?

Log in

No account? Create an account
corvi
corivax
.:::. ..::.: .:.::..:.::. .::::

October 2008
      1 2 3 4
5 6 7 8 9 10 11
12 13 14 15 16 17 18
19 20 21 22 23 24 25
26 27 28 29 30 31

corvi [userpic]

So a couple of days ago I dreamt I was dead, and ended up in some sort of afterlife that looked like the medeval conception of heaven: angelic being doing various "jobs" - plotting the dance of the stars, singing spring over the face of the earth, celestial record-keeping, whispering sacred songs into the ears of prophets. Reality is programmable, and song is the language. The trick is to hear the song of the universe. Once you hear it, you've no trouble harmonizing with it, changing chord structures. By the way, the universe does not sound at all like country music, which is a very good thing.

So they put me in the Library (I think this may have been a partial result of a long conversation with gfish, shadowblue, randomdreams and dymaxion about how good books smell and whether librarians were sexy). Now, Jack-chick variety Christianity (and I'm actually acutely disturbed that something similar showed up in my dreams - makes me feel vaguely dirty) always has this scene at the end where the evil sinner is at Judgement day, and an angel looks in a huge Book and says to the glowing god-thing, "his name is not here, Lord!" and the sinner is cast into fire and brimstone, et cetera. So that's kinda what the library is - a book for each being with a soul, and when the guy dies, you find his book, and you take it to the Studio, and they decide what to do with it.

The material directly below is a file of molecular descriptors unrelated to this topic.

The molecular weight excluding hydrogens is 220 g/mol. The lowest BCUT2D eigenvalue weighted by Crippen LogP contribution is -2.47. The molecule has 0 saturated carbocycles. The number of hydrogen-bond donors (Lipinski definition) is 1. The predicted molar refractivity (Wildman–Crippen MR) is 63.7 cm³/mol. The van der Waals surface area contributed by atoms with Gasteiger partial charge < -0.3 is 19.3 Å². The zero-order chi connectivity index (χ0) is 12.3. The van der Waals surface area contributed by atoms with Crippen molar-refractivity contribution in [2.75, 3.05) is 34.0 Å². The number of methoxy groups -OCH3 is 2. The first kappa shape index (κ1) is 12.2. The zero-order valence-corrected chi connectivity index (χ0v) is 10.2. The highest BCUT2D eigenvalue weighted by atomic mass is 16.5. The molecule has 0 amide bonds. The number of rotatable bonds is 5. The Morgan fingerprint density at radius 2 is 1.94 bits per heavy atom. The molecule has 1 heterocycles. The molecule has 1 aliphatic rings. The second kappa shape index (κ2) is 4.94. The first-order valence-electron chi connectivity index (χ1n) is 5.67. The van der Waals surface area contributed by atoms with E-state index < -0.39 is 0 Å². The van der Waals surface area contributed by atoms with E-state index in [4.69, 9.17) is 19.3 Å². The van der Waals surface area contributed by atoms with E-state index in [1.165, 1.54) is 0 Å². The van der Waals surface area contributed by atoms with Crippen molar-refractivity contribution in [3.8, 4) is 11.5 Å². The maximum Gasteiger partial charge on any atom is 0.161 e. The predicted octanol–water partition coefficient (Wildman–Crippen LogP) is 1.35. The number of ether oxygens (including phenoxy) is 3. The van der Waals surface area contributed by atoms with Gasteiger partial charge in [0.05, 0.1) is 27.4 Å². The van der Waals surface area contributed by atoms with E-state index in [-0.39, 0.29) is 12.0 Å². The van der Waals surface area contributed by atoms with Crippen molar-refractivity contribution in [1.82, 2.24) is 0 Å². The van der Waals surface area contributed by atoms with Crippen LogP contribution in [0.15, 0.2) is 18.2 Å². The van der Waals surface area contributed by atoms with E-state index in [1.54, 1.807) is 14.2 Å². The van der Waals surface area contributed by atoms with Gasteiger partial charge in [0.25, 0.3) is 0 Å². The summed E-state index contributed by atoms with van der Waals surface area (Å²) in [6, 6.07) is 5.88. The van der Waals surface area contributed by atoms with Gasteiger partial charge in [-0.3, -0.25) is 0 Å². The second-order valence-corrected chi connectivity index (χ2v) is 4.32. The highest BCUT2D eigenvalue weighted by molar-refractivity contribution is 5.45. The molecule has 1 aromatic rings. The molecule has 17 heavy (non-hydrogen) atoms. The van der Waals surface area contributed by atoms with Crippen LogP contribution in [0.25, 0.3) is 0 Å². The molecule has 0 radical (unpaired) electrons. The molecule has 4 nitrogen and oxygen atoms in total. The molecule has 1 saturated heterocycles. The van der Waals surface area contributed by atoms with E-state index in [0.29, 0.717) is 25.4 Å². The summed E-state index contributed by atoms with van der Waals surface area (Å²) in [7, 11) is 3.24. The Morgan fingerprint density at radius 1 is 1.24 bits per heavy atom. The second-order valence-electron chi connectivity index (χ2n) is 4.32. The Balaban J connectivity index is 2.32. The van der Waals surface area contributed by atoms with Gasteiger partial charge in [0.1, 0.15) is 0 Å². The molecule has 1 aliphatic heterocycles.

The books are full of music, of course. Plain black leather covers, and page after page of music. The way judgement works is they play his own music at the newly-dead guy, and then what they do with him is based on his reaction. So there are lots of orchestral angels, and trust me, you don't know surreal until you pass a couple of people on clouds playing harps delicately plink plink plink - just the way heaven is supposed to be, and on the next cloud there's a guy with a mohawk and a kickass drumset well-loved, the cymbals slightly flattened and some chick with a saxophone, wailing away gleefully, painting jazz color into the sunset over some island in the pacific, muddy oranges and shifting blues.

So, aside from just fetching scores to the Studio, I got to look at the books myself. They're bound in plain black leather, identical sizes. None of them have visible titles, but all of them have what appears to be a stylized silver flower, perhaps a violet, stamped on the spine. The Library is so large there are stars between floor and ceiling. If there even are floors or ceilings; I never find any. A lot of musical scores to peruse, stories and personalities to devour.